Writer: Emma Reeves based on the novel by Jill Murphy
Director: Theresa Heskins
Reviewer: Tim Harding
Panto season may have ended a few months ago, but The Belgrade Theatre in Coventry was packed with families tonight, many cheering and booing along with the antics on stage.
They are here to welcome the arrival in Coventry of the girls and staff from Cackle’s Academy for Witches, who have come to give a show, telling about what goes on at the magical school. What then transpires is really a play of two halves. In the first half, we meet the eponymous Worst Witch, Mildred Hubble, her best friends Maud and Enid, Ethel the school bully, along with teachers including the Snape-like Miss Hardbroom (there are a couple of nice, loving digs at the Wizarding World in Emma Reeves’ script) and the tea-and-bun-loving Headmistress, Ada Cackle. We see the girls tackling every day classes such as potions and broom control, but, one exceptional aerial routine aside (choreographed by Vicki Amedume), there’s not a lot of drama going on. The young audience certainly enjoys the play but are not really involved with it.
And then act two arrives, and with it the introduction of Miss Cackle’s evil twin sister Agatha, played, like Ada, by Polly Lister, clearly having the time of her life, camping it up, displaying a fine singing voice, and excellent comic timing in the dual rôle. And with Agatha comes jeopardy and dark magic, and the play moves up several levels, as does the very willing audience participation. Here the panto nature of the play really kicks in, with plenty of conversations directly with the audience encouraging them to get involved.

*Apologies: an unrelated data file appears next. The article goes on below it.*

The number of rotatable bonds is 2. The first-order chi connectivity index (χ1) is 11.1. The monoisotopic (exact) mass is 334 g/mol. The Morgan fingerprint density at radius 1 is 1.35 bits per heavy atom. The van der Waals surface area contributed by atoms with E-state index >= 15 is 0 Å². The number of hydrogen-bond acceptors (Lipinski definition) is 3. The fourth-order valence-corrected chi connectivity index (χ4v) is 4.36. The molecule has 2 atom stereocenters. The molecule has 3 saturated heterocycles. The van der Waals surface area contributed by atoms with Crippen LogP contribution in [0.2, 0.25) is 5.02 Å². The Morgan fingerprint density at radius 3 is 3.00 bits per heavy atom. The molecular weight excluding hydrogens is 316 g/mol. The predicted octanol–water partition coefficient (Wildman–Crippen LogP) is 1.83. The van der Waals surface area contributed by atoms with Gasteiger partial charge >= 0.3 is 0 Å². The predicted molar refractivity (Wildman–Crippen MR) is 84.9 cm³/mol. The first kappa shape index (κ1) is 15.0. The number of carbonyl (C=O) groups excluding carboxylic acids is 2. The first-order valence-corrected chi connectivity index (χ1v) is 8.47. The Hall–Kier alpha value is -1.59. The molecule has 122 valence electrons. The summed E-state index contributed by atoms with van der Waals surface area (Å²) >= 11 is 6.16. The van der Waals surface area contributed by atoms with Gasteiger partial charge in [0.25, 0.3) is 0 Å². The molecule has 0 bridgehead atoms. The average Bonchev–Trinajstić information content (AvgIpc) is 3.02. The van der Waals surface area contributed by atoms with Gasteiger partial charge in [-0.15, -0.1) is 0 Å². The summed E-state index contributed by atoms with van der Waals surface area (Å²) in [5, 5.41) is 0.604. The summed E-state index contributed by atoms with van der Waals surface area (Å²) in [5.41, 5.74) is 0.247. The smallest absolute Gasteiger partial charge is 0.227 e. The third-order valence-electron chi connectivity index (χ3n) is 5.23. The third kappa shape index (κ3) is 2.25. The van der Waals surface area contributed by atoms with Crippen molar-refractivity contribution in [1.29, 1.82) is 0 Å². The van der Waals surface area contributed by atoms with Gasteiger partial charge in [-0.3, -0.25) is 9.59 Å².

By now the audience members, young and old, are having a great time, and rightly so. The show is tightly scripted by Reeves with excellent songs and score by Luke Potter adding greatly to the entertainment. The music is all played live by the excellent trio of Molly-Grace Cutler, Megan Leigh and Meg Forgan who not only accompany the songs and play small characters in the action, but also provide a dizzying array of cartoon-style sound effects that are well chosen to enhance the action.
The cast, led by Lister and Danielle Bird as the hapless but strong-minded Mildred are uniformly excellent and incredibly well drilled by director Theresa Heskins. The pace of the action is relentless, the timing of the physical comedy and magical effects (John Bulleid, puppetry by Paschale Straiton) impeccable. Rachel Heaton (Miss Hardbroom), Rebecca Killick (Maud), Rosie Abraham (Ethel), Emma Lau (Drusilla) and Anna Crichlow (Enid) all give well-characterized performances, Crichlow, in particular, displaying excellent vocals.
Supported by a very simple (at first glance!) set and excellent lighting and sound The Worst Witch will delight kids of all ages; the junior reviewers (both seasoned theatregoers at a young age) that helped write this were both entranced and thrilled by the production.
Runs Until 27 April 2019 and on tour | Image: Manuel Harlan